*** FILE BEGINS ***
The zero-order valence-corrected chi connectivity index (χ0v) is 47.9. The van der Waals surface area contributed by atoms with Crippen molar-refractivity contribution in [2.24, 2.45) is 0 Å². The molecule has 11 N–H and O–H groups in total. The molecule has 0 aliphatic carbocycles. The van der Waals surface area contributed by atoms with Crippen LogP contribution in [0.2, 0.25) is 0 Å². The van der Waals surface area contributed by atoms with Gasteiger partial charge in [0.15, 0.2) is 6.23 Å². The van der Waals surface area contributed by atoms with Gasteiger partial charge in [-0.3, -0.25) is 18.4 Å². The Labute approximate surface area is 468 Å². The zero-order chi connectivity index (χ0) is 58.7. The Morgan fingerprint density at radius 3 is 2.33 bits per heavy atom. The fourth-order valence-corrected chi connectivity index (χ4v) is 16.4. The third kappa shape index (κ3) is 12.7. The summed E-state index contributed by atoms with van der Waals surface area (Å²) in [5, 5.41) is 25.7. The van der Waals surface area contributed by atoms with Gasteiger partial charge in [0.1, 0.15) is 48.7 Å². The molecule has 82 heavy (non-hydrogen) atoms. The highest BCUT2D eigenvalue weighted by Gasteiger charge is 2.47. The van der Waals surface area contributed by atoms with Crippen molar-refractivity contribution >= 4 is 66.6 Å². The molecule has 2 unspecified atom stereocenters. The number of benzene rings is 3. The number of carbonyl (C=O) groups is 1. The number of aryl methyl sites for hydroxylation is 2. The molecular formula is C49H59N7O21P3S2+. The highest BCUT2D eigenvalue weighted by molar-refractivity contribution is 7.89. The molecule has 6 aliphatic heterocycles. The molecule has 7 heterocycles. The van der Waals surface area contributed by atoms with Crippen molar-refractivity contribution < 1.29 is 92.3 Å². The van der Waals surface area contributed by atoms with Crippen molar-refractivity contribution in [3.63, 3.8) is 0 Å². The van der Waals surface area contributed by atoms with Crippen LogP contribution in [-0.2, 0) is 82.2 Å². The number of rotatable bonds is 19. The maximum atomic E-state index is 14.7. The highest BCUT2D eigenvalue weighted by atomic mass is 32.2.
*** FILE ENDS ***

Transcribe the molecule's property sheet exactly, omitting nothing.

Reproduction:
The zero-order valence-corrected chi connectivity index (χ0v) is 47.9. The van der Waals surface area contributed by atoms with Crippen molar-refractivity contribution in [2.24, 2.45) is 0 Å². The molecule has 11 N–H and O–H groups in total. The molecule has 0 aliphatic carbocycles. The van der Waals surface area contributed by atoms with Crippen LogP contribution in [0.2, 0.25) is 0 Å². The van der Waals surface area contributed by atoms with Gasteiger partial charge in [0.15, 0.2) is 6.23 Å². The van der Waals surface area contributed by atoms with Gasteiger partial charge in [-0.3, -0.25) is 18.4 Å². The Labute approximate surface area is 468 Å². The zero-order chi connectivity index (χ0) is 58.7. The Morgan fingerprint density at radius 3 is 2.33 bits per heavy atom. The fourth-order valence-corrected chi connectivity index (χ4v) is 16.4. The third kappa shape index (κ3) is 12.7. The summed E-state index contributed by atoms with van der Waals surface area (Å²) in [5, 5.41) is 25.7. The van der Waals surface area contributed by atoms with Gasteiger partial charge in [0.1, 0.15) is 48.7 Å². The molecule has 82 heavy (non-hydrogen) atoms. The highest BCUT2D eigenvalue weighted by Gasteiger charge is 2.47. The van der Waals surface area contributed by atoms with Crippen molar-refractivity contribution >= 4 is 66.6 Å². The molecule has 2 unspecified atom stereocenters. The number of benzene rings is 3. The number of carbonyl (C=O) groups is 1. The number of aryl methyl sites for hydroxylation is 2. The molecular formula is C49H59N7O21P3S2+. The highest BCUT2D eigenvalue weighted by molar-refractivity contribution is 7.89. The molecule has 6 aliphatic heterocycles. The molecule has 7 heterocycles. The van der Waals surface area contributed by atoms with Crippen molar-refractivity contribution < 1.29 is 92.3 Å². The van der Waals surface area contributed by atoms with Crippen molar-refractivity contribution in [3.63, 3.8) is 0 Å². The van der Waals surface area contributed by atoms with Crippen LogP contribution in [-0.2, 0) is 82.2 Å². The number of rotatable bonds is 19. The maximum atomic E-state index is 14.7. The highest BCUT2D eigenvalue weighted by atomic mass is 32.2.